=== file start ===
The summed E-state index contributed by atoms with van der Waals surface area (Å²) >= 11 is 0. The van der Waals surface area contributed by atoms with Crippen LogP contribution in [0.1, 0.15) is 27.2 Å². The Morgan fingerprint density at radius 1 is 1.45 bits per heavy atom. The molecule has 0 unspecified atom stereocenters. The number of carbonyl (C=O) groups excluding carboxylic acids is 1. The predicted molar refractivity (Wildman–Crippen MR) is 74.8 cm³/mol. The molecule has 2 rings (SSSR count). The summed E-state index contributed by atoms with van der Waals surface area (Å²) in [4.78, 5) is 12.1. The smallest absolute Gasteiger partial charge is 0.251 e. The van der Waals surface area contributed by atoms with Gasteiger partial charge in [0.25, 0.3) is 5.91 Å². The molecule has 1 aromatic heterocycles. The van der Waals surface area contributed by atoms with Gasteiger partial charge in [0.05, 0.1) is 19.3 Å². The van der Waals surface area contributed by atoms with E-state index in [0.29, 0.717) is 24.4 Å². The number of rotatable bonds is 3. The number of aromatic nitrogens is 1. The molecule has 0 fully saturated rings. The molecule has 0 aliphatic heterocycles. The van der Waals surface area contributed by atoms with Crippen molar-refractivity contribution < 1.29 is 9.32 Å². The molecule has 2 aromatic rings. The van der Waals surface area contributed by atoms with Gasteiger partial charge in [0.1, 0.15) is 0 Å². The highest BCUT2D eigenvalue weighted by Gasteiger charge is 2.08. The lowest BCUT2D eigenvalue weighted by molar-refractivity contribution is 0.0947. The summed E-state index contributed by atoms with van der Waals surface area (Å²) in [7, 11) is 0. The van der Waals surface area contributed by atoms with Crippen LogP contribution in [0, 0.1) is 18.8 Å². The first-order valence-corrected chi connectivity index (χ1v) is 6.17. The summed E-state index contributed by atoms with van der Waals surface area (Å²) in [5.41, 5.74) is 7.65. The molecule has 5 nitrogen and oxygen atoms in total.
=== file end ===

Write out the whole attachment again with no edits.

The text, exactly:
The summed E-state index contributed by atoms with van der Waals surface area (Å²) >= 11 is 0. The van der Waals surface area contributed by atoms with Crippen LogP contribution in [0.1, 0.15) is 27.2 Å². The Morgan fingerprint density at radius 1 is 1.45 bits per heavy atom. The molecule has 0 unspecified atom stereocenters. The number of carbonyl (C=O) groups excluding carboxylic acids is 1. The predicted molar refractivity (Wildman–Crippen MR) is 74.8 cm³/mol. The molecule has 2 rings (SSSR count). The summed E-state index contributed by atoms with van der Waals surface area (Å²) in [4.78, 5) is 12.1. The smallest absolute Gasteiger partial charge is 0.251 e. The van der Waals surface area contributed by atoms with Gasteiger partial charge in [0.25, 0.3) is 5.91 Å². The molecule has 1 aromatic heterocycles. The van der Waals surface area contributed by atoms with Gasteiger partial charge in [0.05, 0.1) is 19.3 Å². The van der Waals surface area contributed by atoms with E-state index in [0.29, 0.717) is 24.4 Å². The number of rotatable bonds is 3. The number of aromatic nitrogens is 1. The molecule has 0 fully saturated rings. The molecule has 0 aliphatic heterocycles. The van der Waals surface area contributed by atoms with Crippen molar-refractivity contribution < 1.29 is 9.32 Å². The molecule has 2 aromatic rings. The van der Waals surface area contributed by atoms with Gasteiger partial charge in [0.1, 0.15) is 0 Å². The highest BCUT2D eigenvalue weighted by Gasteiger charge is 2.08. The lowest BCUT2D eigenvalue weighted by molar-refractivity contribution is 0.0947. The summed E-state index contributed by atoms with van der Waals surface area (Å²) in [7, 11) is 0. The van der Waals surface area contributed by atoms with Crippen LogP contribution in [0, 0.1) is 18.8 Å². The first-order valence-corrected chi connectivity index (χ1v) is 6.17. The summed E-state index contributed by atoms with van der Waals surface area (Å²) in [5.41, 5.74) is 7.65. The molecule has 5 nitrogen and oxygen atoms in total.